A recent article authored by Mark Henricks on Yahoo Finance explores various tips for your personal retirement planning as the 401(k) contribution limits are projected to increase in 2024.
401(k) contribution limits should continue their upward climb in 2024, according to a recent projection by Mercer. However, easing inflation now means lower forecasts for 401(k) and other retirement plan contribution limits for next year.
After rising substantially from $20,500 in 2022 to $22,500 for 2023, Mercer projects the annual cap to go up just $500 in 2024. That means a new 401(k) contribution limit of $23,000 for 2024, which should still be plenty beneficial for you.
Projected Retirement Contribution Limits for 2024
According to the report, Mercer envisions the IRS increasing contribution limits by $500 in 2024 for not only 401(k)s, but also 403(b) and eligible 457 plans. Again, that means limits on contributions jumping up to $23,000, compared to $22,500 in 2023.
This 2023 increase came on top of a $1,000 increase in 2022 compared to 2021. If the 2024 increase occurs as projected, that will make it one of the smaller increases to the annually adjusted limit in the last few years.
What This Projected 2024 Increase Could Mean for You
Understanding and adhering to these limits is central to strategic retirement planning. This allows you to maximize savings without going beyond the boundaries set by tax laws.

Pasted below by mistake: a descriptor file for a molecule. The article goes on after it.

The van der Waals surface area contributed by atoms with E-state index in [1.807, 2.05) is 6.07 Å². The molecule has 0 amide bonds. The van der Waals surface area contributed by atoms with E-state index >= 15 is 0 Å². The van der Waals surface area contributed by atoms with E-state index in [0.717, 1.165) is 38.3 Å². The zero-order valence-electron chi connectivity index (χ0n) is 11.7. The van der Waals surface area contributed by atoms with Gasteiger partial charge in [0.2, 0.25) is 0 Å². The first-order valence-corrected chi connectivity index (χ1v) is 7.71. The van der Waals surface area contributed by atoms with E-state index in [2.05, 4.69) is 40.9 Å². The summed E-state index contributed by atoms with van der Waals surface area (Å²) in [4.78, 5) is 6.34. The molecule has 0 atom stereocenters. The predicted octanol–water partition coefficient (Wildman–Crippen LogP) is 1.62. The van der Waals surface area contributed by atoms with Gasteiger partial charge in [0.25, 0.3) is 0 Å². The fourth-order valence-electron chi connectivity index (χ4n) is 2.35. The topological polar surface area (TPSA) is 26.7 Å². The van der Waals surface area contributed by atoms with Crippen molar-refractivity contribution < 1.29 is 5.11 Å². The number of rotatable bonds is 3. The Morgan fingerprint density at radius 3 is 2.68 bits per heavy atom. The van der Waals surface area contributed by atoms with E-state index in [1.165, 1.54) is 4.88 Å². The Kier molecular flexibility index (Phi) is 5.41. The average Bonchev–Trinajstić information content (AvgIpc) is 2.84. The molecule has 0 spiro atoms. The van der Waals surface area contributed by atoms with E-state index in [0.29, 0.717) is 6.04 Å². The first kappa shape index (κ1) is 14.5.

Maximizing contributions lets you take advantage of either tax-deferred growth with a traditional 401(k) or after-tax savings in retirement with a Roth 401(k). Your company may even offer employer matching contributions that could provide even more growth opportunity.
If you don’t contribute up to the maximum, you could be leaving valuable benefits on the table. However, you don’t want to go over the limit, as that can have hefty negative consequences. Specifically, your excess contributions could wind up being taxed twice.
When you contribute beyond the limit, the IRS can demand you immediately pay taxes on the excess funds, according to your current tax bracket. But that’s not all. Later when you withdraw the funds, just as with all 401(k) withdrawals, you’ll owe taxes yet again on these already-taxed funds. For those under 59.5 years old, you could end up also paying a 10% early withdrawal tax too.
To view the full article on Yahoo Finance click here.
Copper Leaf Financial, LLC is a fee-only, registered investment advisor, serving clients nationwide from offices in Williston and Rutland, VT. One of the firm’s main areas of focus is on providing 401k retirement plan solutions for businesses. Copper Leaf is part of a group that serves more than 1,500 retirement plans and is helping over 50,000 Americans on their journey to retirement. Our approach is based on a simple fiduciary promise: to do what’s right for you, your company and your employees, no matter what. In addition to building new plans we offer employers with existing retirement plans a complementary second opinion on the health of their plan.
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